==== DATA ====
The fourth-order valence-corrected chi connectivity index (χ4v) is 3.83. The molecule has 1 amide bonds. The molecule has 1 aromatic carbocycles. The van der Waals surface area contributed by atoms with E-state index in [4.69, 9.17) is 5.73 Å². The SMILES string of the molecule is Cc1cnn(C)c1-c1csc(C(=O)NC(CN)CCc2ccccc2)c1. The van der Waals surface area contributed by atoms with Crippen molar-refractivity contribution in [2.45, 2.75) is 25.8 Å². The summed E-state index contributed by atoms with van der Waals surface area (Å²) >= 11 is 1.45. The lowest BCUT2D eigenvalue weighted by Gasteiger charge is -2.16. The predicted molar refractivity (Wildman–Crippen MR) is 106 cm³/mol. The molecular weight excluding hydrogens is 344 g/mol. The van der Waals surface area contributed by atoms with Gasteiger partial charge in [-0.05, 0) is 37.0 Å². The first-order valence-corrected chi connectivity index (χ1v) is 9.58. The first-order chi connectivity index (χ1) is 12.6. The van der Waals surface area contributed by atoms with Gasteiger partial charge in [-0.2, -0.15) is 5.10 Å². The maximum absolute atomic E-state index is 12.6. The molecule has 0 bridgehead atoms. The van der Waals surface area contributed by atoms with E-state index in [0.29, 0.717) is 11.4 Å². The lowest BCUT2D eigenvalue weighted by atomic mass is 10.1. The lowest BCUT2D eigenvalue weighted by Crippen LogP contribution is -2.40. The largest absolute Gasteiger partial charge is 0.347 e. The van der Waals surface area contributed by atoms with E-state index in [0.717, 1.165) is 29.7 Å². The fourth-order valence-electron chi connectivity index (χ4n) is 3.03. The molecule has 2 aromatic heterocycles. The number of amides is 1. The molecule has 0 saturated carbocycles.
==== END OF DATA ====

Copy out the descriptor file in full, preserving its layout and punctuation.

The fourth-order valence-corrected chi connectivity index (χ4v) is 3.83. The molecule has 1 amide bonds. The molecule has 1 aromatic carbocycles. The van der Waals surface area contributed by atoms with E-state index in [4.69, 9.17) is 5.73 Å². The SMILES string of the molecule is Cc1cnn(C)c1-c1csc(C(=O)NC(CN)CCc2ccccc2)c1. The van der Waals surface area contributed by atoms with Crippen molar-refractivity contribution in [2.45, 2.75) is 25.8 Å². The summed E-state index contributed by atoms with van der Waals surface area (Å²) >= 11 is 1.45. The lowest BCUT2D eigenvalue weighted by Gasteiger charge is -2.16. The predicted molar refractivity (Wildman–Crippen MR) is 106 cm³/mol. The molecular weight excluding hydrogens is 344 g/mol. The van der Waals surface area contributed by atoms with Gasteiger partial charge in [-0.05, 0) is 37.0 Å². The first-order valence-corrected chi connectivity index (χ1v) is 9.58. The first-order chi connectivity index (χ1) is 12.6. The van der Waals surface area contributed by atoms with Gasteiger partial charge in [-0.2, -0.15) is 5.10 Å². The maximum absolute atomic E-state index is 12.6. The molecule has 0 bridgehead atoms. The van der Waals surface area contributed by atoms with E-state index in [0.29, 0.717) is 11.4 Å². The lowest BCUT2D eigenvalue weighted by atomic mass is 10.1. The lowest BCUT2D eigenvalue weighted by Crippen LogP contribution is -2.40. The largest absolute Gasteiger partial charge is 0.347 e. The van der Waals surface area contributed by atoms with E-state index in [0.717, 1.165) is 29.7 Å². The fourth-order valence-electron chi connectivity index (χ4n) is 3.03. The molecule has 2 aromatic heterocycles. The number of amides is 1. The molecule has 0 saturated carbocycles.